Saturday 21st January saw 1000s take part in a Women's March against Trump in Dublin, a local solidarity march with the Women's March on Washington. It's estimated that 1% of the US population took to the streets to protest the Trump presidency that day with solidarity protests in dozens of cities around the world including Belfast.
The key question in the aftermath of the march is, are the movements going to be led into some sort of 'Michelle 2020' pacifism allowing the Republicans to run rampage for four years?
Or will it instead take to the streets and workplaces to actively prevent the implementation of his policies along the lines suggested by veteran organiser Angela Davis from the platform at the Washington DC march.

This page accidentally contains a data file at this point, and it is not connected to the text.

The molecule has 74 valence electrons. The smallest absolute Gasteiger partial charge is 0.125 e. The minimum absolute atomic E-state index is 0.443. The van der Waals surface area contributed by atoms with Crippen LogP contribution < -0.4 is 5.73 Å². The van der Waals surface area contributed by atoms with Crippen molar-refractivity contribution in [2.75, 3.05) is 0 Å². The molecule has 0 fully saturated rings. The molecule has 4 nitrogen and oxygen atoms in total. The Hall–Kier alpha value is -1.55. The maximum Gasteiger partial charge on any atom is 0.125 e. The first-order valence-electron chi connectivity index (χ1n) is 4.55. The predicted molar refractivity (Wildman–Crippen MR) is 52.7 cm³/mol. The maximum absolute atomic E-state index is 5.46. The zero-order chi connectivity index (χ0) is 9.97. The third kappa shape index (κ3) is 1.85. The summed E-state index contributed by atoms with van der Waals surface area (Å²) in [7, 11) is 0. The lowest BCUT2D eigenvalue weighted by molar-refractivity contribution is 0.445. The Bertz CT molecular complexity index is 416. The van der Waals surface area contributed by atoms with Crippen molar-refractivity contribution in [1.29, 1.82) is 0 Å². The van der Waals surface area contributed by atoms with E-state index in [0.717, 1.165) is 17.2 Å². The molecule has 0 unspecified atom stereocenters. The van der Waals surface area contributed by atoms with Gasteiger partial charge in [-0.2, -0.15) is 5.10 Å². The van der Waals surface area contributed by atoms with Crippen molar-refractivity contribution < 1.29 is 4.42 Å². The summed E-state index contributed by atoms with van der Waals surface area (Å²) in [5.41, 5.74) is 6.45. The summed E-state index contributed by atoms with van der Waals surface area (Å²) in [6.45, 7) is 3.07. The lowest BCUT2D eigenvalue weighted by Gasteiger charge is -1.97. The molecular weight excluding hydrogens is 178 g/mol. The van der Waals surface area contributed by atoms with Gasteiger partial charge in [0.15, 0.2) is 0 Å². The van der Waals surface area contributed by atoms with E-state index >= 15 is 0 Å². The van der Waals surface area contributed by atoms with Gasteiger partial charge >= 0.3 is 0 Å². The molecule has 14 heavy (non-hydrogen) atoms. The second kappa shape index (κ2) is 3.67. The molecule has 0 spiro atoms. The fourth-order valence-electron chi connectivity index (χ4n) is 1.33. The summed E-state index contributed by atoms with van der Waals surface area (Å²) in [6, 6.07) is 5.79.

She called for a movement built around an “inclusive and intersectional feminism that calls upon all of us to join the resistance to racism, to Islamophobia, to anti-Semitism, to misogyny, to capitalist exploitation.
"Yes, we salute the fight for 15 [campaign for 15 dollar per hour minimum wage]. We dedicate ourselves to collective resistance. Resistance to the billionaire mortgage profiteers and gentrifiers. Resistance to the health care privateers. Resistance to the attacks on Muslims and on immigrants. Resistance to attacks on disabled people. Resistance to state violence perpetrated by the police and through the prison industrial complex. Resistance to institutional and intimate gender violence, especially against trans women of color.”